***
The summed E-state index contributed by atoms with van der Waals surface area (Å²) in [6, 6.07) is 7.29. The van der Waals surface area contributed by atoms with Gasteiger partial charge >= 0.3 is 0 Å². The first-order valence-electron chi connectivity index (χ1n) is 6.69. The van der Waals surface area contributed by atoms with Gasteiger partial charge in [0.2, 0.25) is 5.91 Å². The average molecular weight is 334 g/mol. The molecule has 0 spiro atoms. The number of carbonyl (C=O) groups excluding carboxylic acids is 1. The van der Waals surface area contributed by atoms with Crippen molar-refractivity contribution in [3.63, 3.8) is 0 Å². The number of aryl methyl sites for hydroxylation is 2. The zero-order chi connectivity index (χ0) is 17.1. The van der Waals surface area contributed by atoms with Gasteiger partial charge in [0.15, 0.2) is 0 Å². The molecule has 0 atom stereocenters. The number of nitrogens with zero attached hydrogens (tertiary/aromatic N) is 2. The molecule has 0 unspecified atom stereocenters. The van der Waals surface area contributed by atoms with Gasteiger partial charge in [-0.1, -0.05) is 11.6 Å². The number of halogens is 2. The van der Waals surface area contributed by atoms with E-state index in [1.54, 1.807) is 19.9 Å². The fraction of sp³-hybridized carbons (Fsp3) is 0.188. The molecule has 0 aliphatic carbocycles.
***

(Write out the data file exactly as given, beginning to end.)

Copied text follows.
The summed E-state index contributed by atoms with van der Waals surface area (Å²) in [6, 6.07) is 7.29. The van der Waals surface area contributed by atoms with Gasteiger partial charge >= 0.3 is 0 Å². The first-order valence-electron chi connectivity index (χ1n) is 6.69. The van der Waals surface area contributed by atoms with Gasteiger partial charge in [0.2, 0.25) is 5.91 Å². The average molecular weight is 334 g/mol. The molecule has 0 spiro atoms. The number of carbonyl (C=O) groups excluding carboxylic acids is 1. The van der Waals surface area contributed by atoms with Crippen molar-refractivity contribution in [3.63, 3.8) is 0 Å². The number of aryl methyl sites for hydroxylation is 2. The zero-order chi connectivity index (χ0) is 17.1. The van der Waals surface area contributed by atoms with Gasteiger partial charge in [0.15, 0.2) is 0 Å². The molecule has 0 atom stereocenters. The number of nitrogens with zero attached hydrogens (tertiary/aromatic N) is 2. The molecule has 0 unspecified atom stereocenters. The van der Waals surface area contributed by atoms with Gasteiger partial charge in [-0.1, -0.05) is 11.6 Å². The number of halogens is 2. The van der Waals surface area contributed by atoms with E-state index in [1.54, 1.807) is 19.9 Å². The fraction of sp³-hybridized carbons (Fsp3) is 0.188. The molecule has 0 aliphatic carbocycles.